Tutorial attendance is mandatory. The lectures will be one of your primary sources of material for this unit. I bring together a range of concepts from a variety of sources, present the central theories and ideas, model anthropological thinking, adapt the material to your background, integrate contemporary events, and provide a framework to help make sense of the readings. It is unlikely that you will pass this class if you focus on the readings and tutorials alone.

Physical attendance is not required in lecture. While the ECHO system records most lectures, I strongly encourage everyone to attend the lectures in person. I attempt to make lectures as dynamic as possible and interact with students. You will also have the opportunity to share experiences and ask questions during and after the lecture. Attending in person is a unique and engaging experience. Moreover, honestly, the lectures are much more engaging for everyone if people are actually present.

 

Unit Schedule

Please see iLearn for further details

 

Week

Date

Lecture

Assessment

1

27 Feb

Introduction: Normality and Abnormality Across Cultures

 

2

6 March

Deviance, Disorder, and Diagnosis

 

3

13 March

Medicalization and Social Abandonment: Marginality and the “Ex-Human”

 

4

20 March

Madness and Culture I: Constructing Psychiatric Disorders

 

5

27 March

Madness and Culture II: Sadness, Melancholy, and Depression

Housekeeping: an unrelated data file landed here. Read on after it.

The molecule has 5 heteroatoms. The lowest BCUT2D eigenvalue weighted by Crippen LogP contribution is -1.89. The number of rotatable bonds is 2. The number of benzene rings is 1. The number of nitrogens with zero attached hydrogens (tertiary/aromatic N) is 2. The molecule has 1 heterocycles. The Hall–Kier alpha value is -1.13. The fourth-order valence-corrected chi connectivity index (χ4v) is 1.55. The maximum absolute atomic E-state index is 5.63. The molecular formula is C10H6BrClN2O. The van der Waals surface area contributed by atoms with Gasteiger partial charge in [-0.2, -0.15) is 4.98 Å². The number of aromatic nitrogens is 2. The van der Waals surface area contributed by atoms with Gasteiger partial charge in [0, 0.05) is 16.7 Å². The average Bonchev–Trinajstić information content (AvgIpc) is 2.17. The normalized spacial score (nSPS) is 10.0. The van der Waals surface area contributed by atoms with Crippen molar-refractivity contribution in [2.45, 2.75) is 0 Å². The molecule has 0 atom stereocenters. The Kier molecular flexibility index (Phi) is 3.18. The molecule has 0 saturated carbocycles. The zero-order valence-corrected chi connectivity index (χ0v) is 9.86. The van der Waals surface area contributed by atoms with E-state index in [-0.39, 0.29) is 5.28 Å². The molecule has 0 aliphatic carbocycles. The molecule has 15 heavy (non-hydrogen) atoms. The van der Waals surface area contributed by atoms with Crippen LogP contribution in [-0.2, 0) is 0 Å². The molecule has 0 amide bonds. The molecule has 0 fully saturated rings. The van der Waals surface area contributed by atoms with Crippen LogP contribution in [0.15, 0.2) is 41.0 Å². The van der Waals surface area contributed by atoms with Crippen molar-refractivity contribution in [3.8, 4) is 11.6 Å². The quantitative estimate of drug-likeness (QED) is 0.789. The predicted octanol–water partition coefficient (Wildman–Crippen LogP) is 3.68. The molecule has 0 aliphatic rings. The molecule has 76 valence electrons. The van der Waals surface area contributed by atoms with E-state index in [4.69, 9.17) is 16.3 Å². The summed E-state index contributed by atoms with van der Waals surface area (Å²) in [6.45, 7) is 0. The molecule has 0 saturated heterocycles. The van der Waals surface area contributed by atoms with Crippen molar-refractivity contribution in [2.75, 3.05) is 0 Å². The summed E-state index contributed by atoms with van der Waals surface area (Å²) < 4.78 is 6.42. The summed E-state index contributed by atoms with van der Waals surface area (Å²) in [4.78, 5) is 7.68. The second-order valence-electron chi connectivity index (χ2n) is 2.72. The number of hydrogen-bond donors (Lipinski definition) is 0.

6

3 April

Madness and Culture III: Psychosis

Essay 1 Due (6 April)

7

10 April

No lectures or tutorials (midterm exam week)

Exam 1 (open 10-12 April)

Semester Break: 16 April to 29 April

8

1 May

“Madness is Civilization:” Disordered States and Postcolonial Disorders

 

9

8 May

Witchcraft, Sorcery, and Possession: Against the Moral and Social Order

 

10

15 May

Neurotypicality and Neurodiversity: Of Minds and Kinds

 

11

22May

Bad Parenting?: Infanticide, Child Abuse, and  Neglect

 

12

29 May

Deviant Desires

Essay 2 Due (27 May)

13

5 June

Glad: Anthropological Perspectives on Happiness and Living Well

 

Exam Week

 

Exam Week

Exam 2 (open 12-14 June)

Learning and Teaching Activities

1

Lecture Attendance and Participation

2

Tutorial Attendance and Participation

3

Fieldwork Experiences

4

Essay Writing

Policies and Procedures